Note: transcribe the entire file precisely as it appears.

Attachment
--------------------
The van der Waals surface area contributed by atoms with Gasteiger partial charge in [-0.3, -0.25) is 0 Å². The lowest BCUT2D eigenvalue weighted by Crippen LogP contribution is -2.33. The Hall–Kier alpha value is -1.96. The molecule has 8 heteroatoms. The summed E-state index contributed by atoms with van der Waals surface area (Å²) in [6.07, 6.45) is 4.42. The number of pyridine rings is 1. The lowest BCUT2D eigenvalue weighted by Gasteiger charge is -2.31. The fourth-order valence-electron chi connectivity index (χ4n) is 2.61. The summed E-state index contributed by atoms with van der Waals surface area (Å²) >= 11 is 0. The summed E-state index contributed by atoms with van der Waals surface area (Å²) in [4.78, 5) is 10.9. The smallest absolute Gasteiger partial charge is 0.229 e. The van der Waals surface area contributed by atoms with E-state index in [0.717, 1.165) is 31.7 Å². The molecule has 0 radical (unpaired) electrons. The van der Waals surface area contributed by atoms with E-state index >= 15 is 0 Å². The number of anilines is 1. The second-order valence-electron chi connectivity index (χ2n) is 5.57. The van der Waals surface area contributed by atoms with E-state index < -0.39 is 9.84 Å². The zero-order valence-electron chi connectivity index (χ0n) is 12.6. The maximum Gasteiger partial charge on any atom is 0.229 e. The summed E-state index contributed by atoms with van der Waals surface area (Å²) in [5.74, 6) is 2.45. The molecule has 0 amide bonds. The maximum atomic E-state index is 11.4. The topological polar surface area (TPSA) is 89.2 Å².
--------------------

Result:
The van der Waals surface area contributed by atoms with Gasteiger partial charge in [-0.3, -0.25) is 0 Å². The lowest BCUT2D eigenvalue weighted by Crippen LogP contribution is -2.33. The Hall–Kier alpha value is -1.96. The molecule has 8 heteroatoms. The summed E-state index contributed by atoms with van der Waals surface area (Å²) in [6.07, 6.45) is 4.42. The number of pyridine rings is 1. The lowest BCUT2D eigenvalue weighted by Gasteiger charge is -2.31. The fourth-order valence-electron chi connectivity index (χ4n) is 2.61. The summed E-state index contributed by atoms with van der Waals surface area (Å²) >= 11 is 0. The summed E-state index contributed by atoms with van der Waals surface area (Å²) in [4.78, 5) is 10.9. The smallest absolute Gasteiger partial charge is 0.229 e. The van der Waals surface area contributed by atoms with E-state index in [0.717, 1.165) is 31.7 Å². The molecule has 0 radical (unpaired) electrons. The van der Waals surface area contributed by atoms with E-state index >= 15 is 0 Å². The number of anilines is 1. The second-order valence-electron chi connectivity index (χ2n) is 5.57. The van der Waals surface area contributed by atoms with E-state index < -0.39 is 9.84 Å². The zero-order valence-electron chi connectivity index (χ0n) is 12.6. The maximum Gasteiger partial charge on any atom is 0.229 e. The summed E-state index contributed by atoms with van der Waals surface area (Å²) in [5.74, 6) is 2.45. The molecule has 0 amide bonds. The maximum atomic E-state index is 11.4. The topological polar surface area (TPSA) is 89.2 Å².